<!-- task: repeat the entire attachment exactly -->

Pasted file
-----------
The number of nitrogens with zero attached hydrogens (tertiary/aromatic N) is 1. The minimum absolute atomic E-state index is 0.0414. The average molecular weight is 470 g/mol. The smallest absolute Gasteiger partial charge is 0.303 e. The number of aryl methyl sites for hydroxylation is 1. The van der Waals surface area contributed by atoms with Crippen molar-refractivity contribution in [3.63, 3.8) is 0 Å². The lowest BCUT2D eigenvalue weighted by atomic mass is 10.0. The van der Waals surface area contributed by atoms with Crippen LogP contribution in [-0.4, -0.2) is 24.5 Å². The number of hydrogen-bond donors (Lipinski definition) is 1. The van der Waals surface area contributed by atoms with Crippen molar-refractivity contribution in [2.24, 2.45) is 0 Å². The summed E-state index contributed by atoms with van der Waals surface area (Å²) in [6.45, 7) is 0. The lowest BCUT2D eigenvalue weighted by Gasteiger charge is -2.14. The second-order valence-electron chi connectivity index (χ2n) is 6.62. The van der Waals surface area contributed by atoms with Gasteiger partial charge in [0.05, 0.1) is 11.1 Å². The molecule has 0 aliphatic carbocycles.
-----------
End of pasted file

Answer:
The number of nitrogens with zero attached hydrogens (tertiary/aromatic N) is 1. The minimum absolute atomic E-state index is 0.0414. The average molecular weight is 470 g/mol. The smallest absolute Gasteiger partial charge is 0.303 e. The number of aryl methyl sites for hydroxylation is 1. The van der Waals surface area contributed by atoms with Crippen molar-refractivity contribution in [3.63, 3.8) is 0 Å². The lowest BCUT2D eigenvalue weighted by atomic mass is 10.0. The van der Waals surface area contributed by atoms with Crippen LogP contribution in [-0.4, -0.2) is 24.5 Å². The number of hydrogen-bond donors (Lipinski definition) is 1. The van der Waals surface area contributed by atoms with Crippen molar-refractivity contribution in [2.24, 2.45) is 0 Å². The summed E-state index contributed by atoms with van der Waals surface area (Å²) in [6.45, 7) is 0. The lowest BCUT2D eigenvalue weighted by Gasteiger charge is -2.14. The second-order valence-electron chi connectivity index (χ2n) is 6.62. The van der Waals surface area contributed by atoms with Gasteiger partial charge in [0.05, 0.1) is 11.1 Å². The molecule has 0 aliphatic carbocycles.